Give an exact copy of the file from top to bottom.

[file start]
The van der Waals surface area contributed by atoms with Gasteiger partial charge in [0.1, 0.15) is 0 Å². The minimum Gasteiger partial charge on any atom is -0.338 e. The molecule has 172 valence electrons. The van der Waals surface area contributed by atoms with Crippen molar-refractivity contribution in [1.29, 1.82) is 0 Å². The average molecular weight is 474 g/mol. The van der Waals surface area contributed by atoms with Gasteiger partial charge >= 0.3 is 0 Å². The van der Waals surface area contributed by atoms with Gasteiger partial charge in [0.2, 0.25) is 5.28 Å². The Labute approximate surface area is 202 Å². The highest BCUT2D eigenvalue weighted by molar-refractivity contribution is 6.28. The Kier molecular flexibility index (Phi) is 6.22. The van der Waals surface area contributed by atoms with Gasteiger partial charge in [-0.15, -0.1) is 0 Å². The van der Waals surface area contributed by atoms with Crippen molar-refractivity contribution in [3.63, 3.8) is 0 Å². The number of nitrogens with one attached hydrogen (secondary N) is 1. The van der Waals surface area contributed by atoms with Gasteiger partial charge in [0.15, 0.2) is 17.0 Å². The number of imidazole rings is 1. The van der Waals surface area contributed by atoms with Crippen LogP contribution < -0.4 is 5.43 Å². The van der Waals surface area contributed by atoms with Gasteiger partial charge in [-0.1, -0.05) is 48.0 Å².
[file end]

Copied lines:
The van der Waals surface area contributed by atoms with Gasteiger partial charge in [0.1, 0.15) is 0 Å². The minimum Gasteiger partial charge on any atom is -0.338 e. The molecule has 172 valence electrons. The van der Waals surface area contributed by atoms with Crippen molar-refractivity contribution in [1.29, 1.82) is 0 Å². The average molecular weight is 474 g/mol. The van der Waals surface area contributed by atoms with Gasteiger partial charge >= 0.3 is 0 Å². The van der Waals surface area contributed by atoms with Gasteiger partial charge in [0.2, 0.25) is 5.28 Å². The Labute approximate surface area is 202 Å². The highest BCUT2D eigenvalue weighted by molar-refractivity contribution is 6.28. The Kier molecular flexibility index (Phi) is 6.22. The van der Waals surface area contributed by atoms with Gasteiger partial charge in [-0.15, -0.1) is 0 Å². The van der Waals surface area contributed by atoms with Crippen molar-refractivity contribution in [3.63, 3.8) is 0 Å². The number of nitrogens with one attached hydrogen (secondary N) is 1. The van der Waals surface area contributed by atoms with Gasteiger partial charge in [0.15, 0.2) is 17.0 Å². The number of imidazole rings is 1. The van der Waals surface area contributed by atoms with Crippen LogP contribution < -0.4 is 5.43 Å². The van der Waals surface area contributed by atoms with Gasteiger partial charge in [-0.1, -0.05) is 48.0 Å².